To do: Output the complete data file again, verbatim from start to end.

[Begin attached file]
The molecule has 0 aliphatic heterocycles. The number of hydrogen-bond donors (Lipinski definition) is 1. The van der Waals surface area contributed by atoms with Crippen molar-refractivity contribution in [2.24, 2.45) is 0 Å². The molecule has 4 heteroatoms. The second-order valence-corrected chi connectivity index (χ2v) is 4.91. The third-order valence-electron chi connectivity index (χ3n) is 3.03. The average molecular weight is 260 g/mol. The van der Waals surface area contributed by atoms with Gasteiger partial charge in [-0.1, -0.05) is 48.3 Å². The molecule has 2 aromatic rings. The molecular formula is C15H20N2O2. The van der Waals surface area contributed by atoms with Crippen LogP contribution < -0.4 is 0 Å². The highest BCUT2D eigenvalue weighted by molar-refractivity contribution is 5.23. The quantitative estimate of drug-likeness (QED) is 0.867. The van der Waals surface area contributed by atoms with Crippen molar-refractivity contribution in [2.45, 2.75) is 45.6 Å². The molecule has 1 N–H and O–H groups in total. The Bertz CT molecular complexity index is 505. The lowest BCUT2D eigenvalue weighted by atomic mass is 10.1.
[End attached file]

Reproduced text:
The molecule has 0 aliphatic heterocycles. The number of hydrogen-bond donors (Lipinski definition) is 1. The van der Waals surface area contributed by atoms with Crippen molar-refractivity contribution in [2.24, 2.45) is 0 Å². The molecule has 4 heteroatoms. The second-order valence-corrected chi connectivity index (χ2v) is 4.91. The third-order valence-electron chi connectivity index (χ3n) is 3.03. The average molecular weight is 260 g/mol. The van der Waals surface area contributed by atoms with Gasteiger partial charge in [-0.1, -0.05) is 48.3 Å². The molecule has 2 aromatic rings. The molecular formula is C15H20N2O2. The van der Waals surface area contributed by atoms with Crippen LogP contribution < -0.4 is 0 Å². The highest BCUT2D eigenvalue weighted by molar-refractivity contribution is 5.23. The quantitative estimate of drug-likeness (QED) is 0.867. The van der Waals surface area contributed by atoms with Crippen molar-refractivity contribution in [2.45, 2.75) is 45.6 Å². The molecule has 1 N–H and O–H groups in total. The Bertz CT molecular complexity index is 505. The lowest BCUT2D eigenvalue weighted by atomic mass is 10.1.